Mystery Thriller

Girl in the Walls A.J. Gnuse

on
10 May 2021
Girl in the Walls: A thrilling fiction debut, the Gothic novel of 2021 Book Cover Girl in the Walls: A thrilling fiction debut, the Gothic novel of 2021
A.J. Gnuse
Fiction
HarperCollins UK
18 March 2021
Kindle
384

Those who live in the walls must adjust, must twist themselves around in their home,
stretching themselves until they’re as thin as air. Not everyone can do what they can.
But soon enough, they can’t help themselves. Signs of their presence remain in a house.
Eventually, every hidden thing is found.’

Elise knows every inch of the house. She knows which boards will creak. She knows where the gaps are in the walls. She knows which parts can take her in, hide her away. It’s home, after all. The home her parents made for her. And home is where you stay, no matter what.

Eddie calls the same house his home. Eddie is almost a teenager now. He must no longer believe in the girl he sometimes sees from the corner of his eye. He needs her to disappear. But when his older brother senses her, too, they are faced with a question: how do they get rid of someone they aren’t sure even exists?

And, if they cast her out, what other threats might they invite in?

Home

Girl in the Walls is a unique story of survival and how we acknowledge the concept of ‘home’. Is home where we belong and feel safe – what a compelling story if two strangers have the same view over the same house. There is a glaring mystery behind the nature of the ‘Girl in the Walls’ – is she real or a ghost?

Elise is a young girl who survived a car accident that killed her parents, and she cannot accept foster care so runs away to the only place she considers home – the old house her family lived in until recently. The house is now owned by Nick and Laura Mason with their two sons Eddie and Marshall. Elise knows the hidden spaces between floors, walls, the attic, crawlspaces, and she occupies these areas living on the scraps of food and water she can retrieve when the family are asleep or out. Eddie is the younger brother and at odds with his older brother, he is a shy, solitary boy and has a strong sense of the presence of Elise but feels unable to discuss this with his parents or brother.

Brodie is a young boy from the area and unexpectedly discovers Elise in the house and they eventually establish a friendship after Elise struggled between driving him away and needing his companionship. Even as a young child she understands the importance of secrecy and careful choices that could cause suspicion. After getting past the idea that a child could accomplish this feat, the description of Elise’s life following the loss of her parents, finding little items such as her mother’s sock is emotional and cleverly expressed. The anxiousness of her state of mind, her health condition, and her loneliness in dealing with grief is heartfelt and well conveyed. Brodie is not as clever in leaving a negligible footprint in the house and when items belonging to Marshall are taken it brings him into the belief that someone is in their house.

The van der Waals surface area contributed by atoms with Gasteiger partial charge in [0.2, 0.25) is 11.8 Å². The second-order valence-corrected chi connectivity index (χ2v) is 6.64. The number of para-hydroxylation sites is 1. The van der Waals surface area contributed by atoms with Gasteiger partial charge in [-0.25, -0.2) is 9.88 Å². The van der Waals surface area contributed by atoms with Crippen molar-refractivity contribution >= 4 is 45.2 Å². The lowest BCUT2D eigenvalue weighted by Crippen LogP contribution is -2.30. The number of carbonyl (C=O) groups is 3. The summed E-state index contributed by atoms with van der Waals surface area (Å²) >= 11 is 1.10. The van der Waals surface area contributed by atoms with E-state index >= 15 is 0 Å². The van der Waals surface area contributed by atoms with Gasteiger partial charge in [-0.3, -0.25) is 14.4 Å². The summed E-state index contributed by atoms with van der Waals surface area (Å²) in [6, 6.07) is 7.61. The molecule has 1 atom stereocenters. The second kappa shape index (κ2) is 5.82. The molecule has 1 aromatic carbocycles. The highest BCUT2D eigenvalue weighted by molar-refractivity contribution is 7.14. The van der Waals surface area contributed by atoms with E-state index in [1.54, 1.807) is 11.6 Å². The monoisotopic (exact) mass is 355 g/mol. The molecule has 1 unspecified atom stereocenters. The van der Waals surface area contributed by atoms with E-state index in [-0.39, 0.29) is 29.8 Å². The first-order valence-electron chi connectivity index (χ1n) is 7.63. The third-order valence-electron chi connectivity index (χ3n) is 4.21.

Marshall searches possibilities online about people living in your house and agrees that someone will come out to investigate his house while his parents are away. What transpires is a shocking attack on the house and search for Elise from a deranged force. I could appreciate peril being focused on Elise as she is hunted and an apprehension the closer the discovery became, but this was very dark and sinister and out of character for the story to that point. It didn’t make sense why the hunter was so obsessed with catching Elise and his chilling actions were totally off the charts.

The personalities and backgrounds of Elise, Eddie and Brodie were wonderful, and it is very easy to connect with them as they each grow and cherish the value of family and friendship, and the dangers that exist in an outside world. A.J. Gnuse has written a coming of age story with horrifying dangers but unfortunately with a few plot holes and a threatening twist, it took the atmosphere in a very dark direction. I would rate this book 3.5 stars but rounding down because the unbelievability in aspects of the story was difficult to set aside.

I would like to thank Fourth Estate and NetGalley for providing me with a free ARC copy in return for an honest review.

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Peter Donnelly
Ireland

Founder of The Reading Desk, supporting readers, authors, publishers and book industry. Top Reviewer on Amazon, Goodreads, and NetGalley peter@thereadingdesk.com

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